BRISBANE, AUSTRALIA - DECEMBER 02: The Australian Kangaroos celebrate victory as captain Cameron Smith holds up the world cup trophy after the 2017 Rugby League World Cup Final between the Australian Kangaroos and England at Suncorp Stadium on December 2, 2017 in Brisbane, Australia. (Photo by Bradley Kanaris/Getty Images)

It is interesting, or perhaps more appropriately, sad, how times change

For the period from the formation of rugby league in Australia (1908) until the start of the Super League War (1995), Australia treated international rugby league with great respect.

A Kangaroos jumper was seen as the highest honour in the game for nearly every immortal of Australian rugby league. Wally Lewis played a portion of the 1988 World Cup Final in Auckland with a broken arm, such was the respect with which the international game was held by the then Australian (and Queensland) captain.

BRISBANE, AUSTRALIA - MARCH 29: Former Rugby League international and channel nine tv commentator Wally Lewis talks in a pre game lead up before the round four NRL match between the Brisbane Broncos and the Melbourne Storm at Suncorp Stadium on March 29, 2013 in Brisbane, Australia. (Photo by Bradley Kanaris/Getty Images)

Until the 1951 French team toured Australia and New Zealand travelling by air, every international touring side from the northern hemisphere came to Australia/New Zealand by way of a long arduous sea journey, which no player cherished, yet few refused. On arrival, they were welcomed with open arms.

Following the Second World War, the brilliant British Lions touring side of 1946 travelled to Australia over the course of a full month on the aircraft carrier HMS Indomitable (as no other sea transport was available). Once they landed in Perth, they were obliged, at short notice, to catch a dusty troop train for six days across the Nullarbor Plain to Sydney.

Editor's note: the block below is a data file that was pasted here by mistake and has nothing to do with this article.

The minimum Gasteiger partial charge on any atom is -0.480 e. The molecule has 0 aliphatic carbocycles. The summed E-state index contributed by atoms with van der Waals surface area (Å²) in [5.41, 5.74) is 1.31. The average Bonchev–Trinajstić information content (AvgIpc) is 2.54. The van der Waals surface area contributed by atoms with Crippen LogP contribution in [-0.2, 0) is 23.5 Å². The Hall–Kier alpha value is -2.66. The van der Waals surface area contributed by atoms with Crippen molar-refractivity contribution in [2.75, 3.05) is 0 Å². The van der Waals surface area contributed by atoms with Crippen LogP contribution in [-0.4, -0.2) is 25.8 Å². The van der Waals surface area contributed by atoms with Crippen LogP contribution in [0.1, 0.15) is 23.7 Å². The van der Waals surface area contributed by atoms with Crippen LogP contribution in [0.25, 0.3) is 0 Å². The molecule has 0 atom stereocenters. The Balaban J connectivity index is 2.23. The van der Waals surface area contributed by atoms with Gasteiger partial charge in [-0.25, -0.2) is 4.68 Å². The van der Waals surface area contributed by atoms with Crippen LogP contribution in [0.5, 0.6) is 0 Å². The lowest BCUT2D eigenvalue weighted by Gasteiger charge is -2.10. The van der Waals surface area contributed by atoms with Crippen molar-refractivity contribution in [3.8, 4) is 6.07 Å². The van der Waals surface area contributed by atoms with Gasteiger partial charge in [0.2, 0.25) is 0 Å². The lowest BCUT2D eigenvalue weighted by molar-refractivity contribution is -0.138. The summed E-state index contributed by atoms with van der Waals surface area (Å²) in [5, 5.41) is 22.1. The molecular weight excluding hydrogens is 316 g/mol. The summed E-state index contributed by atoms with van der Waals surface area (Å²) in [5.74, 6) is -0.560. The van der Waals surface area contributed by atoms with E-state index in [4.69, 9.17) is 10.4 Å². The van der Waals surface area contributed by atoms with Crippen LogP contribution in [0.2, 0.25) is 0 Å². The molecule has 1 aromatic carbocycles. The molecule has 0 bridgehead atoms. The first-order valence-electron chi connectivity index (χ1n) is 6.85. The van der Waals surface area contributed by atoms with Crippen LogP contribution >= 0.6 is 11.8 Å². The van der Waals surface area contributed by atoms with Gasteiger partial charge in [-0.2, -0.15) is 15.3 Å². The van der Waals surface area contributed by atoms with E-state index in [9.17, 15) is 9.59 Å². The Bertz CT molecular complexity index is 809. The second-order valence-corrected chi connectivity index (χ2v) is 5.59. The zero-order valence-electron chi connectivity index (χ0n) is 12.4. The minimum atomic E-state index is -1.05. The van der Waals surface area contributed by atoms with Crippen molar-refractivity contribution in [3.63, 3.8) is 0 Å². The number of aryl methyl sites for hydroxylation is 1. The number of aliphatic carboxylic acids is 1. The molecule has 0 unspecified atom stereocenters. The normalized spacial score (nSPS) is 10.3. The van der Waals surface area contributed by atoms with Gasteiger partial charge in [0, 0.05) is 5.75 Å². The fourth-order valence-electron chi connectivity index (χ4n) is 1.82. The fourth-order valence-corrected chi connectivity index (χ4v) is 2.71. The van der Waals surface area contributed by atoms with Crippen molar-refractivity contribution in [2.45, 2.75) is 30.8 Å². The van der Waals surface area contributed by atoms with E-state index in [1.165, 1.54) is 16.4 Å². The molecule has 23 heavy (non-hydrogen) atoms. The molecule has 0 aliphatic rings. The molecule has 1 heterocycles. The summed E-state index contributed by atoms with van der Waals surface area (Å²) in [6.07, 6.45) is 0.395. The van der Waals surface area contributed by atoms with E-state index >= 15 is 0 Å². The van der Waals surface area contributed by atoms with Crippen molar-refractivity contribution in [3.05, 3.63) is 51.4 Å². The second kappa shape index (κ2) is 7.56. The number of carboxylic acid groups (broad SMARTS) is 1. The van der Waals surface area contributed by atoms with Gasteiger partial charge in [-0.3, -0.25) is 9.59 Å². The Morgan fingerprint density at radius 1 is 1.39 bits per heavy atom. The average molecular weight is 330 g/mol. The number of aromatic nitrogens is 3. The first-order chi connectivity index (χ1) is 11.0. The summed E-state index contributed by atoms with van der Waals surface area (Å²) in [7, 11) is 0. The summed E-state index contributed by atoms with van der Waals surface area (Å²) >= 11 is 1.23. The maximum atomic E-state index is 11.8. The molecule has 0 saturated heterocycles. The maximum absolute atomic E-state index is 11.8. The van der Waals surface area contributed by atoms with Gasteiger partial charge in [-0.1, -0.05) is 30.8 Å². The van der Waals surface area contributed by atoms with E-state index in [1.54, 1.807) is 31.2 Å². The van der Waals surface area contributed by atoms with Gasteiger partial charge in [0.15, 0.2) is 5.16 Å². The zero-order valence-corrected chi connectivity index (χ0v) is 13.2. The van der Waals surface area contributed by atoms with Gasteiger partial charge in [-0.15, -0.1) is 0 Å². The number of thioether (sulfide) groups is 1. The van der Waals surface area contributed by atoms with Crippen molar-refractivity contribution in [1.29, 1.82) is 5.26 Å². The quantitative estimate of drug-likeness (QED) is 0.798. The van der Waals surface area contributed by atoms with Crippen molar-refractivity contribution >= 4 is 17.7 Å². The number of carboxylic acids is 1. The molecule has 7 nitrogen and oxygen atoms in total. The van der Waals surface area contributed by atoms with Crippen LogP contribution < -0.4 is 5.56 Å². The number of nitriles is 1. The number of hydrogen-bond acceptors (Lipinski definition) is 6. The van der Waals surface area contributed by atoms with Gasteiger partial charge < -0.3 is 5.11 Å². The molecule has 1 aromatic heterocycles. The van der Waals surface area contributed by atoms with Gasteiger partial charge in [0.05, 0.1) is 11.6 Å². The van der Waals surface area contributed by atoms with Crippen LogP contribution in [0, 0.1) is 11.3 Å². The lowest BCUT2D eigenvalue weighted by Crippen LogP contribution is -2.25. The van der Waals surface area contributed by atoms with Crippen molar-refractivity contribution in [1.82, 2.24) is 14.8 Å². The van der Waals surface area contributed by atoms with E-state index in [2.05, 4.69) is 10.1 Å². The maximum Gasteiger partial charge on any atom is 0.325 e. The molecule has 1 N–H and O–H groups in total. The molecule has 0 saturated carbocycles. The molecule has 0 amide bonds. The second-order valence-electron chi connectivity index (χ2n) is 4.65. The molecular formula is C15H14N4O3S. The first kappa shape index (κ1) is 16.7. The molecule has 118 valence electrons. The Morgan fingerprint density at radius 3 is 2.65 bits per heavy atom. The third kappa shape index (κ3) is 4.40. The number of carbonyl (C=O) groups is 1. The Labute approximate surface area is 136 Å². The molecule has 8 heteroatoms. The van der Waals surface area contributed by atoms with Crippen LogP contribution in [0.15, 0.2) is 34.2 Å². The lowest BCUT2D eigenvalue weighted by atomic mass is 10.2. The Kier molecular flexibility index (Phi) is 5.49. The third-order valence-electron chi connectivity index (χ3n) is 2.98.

The players were only able to do all this (and without complaint), after the Australian Government had begged the British House of Commons to support the sending of a British Lions team to Australia so soon after the conclusion of the war.

In this way, rugby league took the lead in re-establishing post-war international sport between Australia and England – some two years prior to the Australian cricket team’s tour of England in 1948.

Sydney rugby league clubs (the same clubs that now make up a sizeable part of the NRL competition) fully supported these overseas tours from Great Britain, France and New Zealand.

Clubs would often be allocated 5,000 tickets each to sell to their supporters, with any residual tickets going back to the general public for sale. In most cases, few tickets were returned. This ensured bumper crowds for international rugby league which regularly exceeded those for both club and State matches.

International rugby league crowds represented a coming together of the rugby league community – an opportunity to cheer on club champions as they combined to defeat formidable overseas teams. Massive crowds attended games at the Sydney Cricket Ground.

In 1920, close to 70,000 spectators came to see a Sydney Metropolis side play the first game against the touring British Lions. In 1932, 70,204 attended the First Test between Australia and England.

The 1951 French team attracted an all-ticket crowd of over 67,000 to the Third Test, in which they thrashed Australia 35-14 to take the Test series 2-1. More than 70,000 attended the first test against Great Britain in 1962. Two crowds of over 60,000 attended the second and third Tests of the series against the British Lions in 1970.

International rugby league crowds generally sat in the area of 40,000 – 70,000 per match in Sydney depending on context and police caps on attendance – in a stadium that was essentially full with 50,000 in attendance. (In contrast, the Wallabies rugby union team never managed to attract a single crowd of 50,000 or more at the SCG in the entire period between the start of rugby league in 1908 and the end of the ground’s use as a major ground for the rugby codes in 1987.)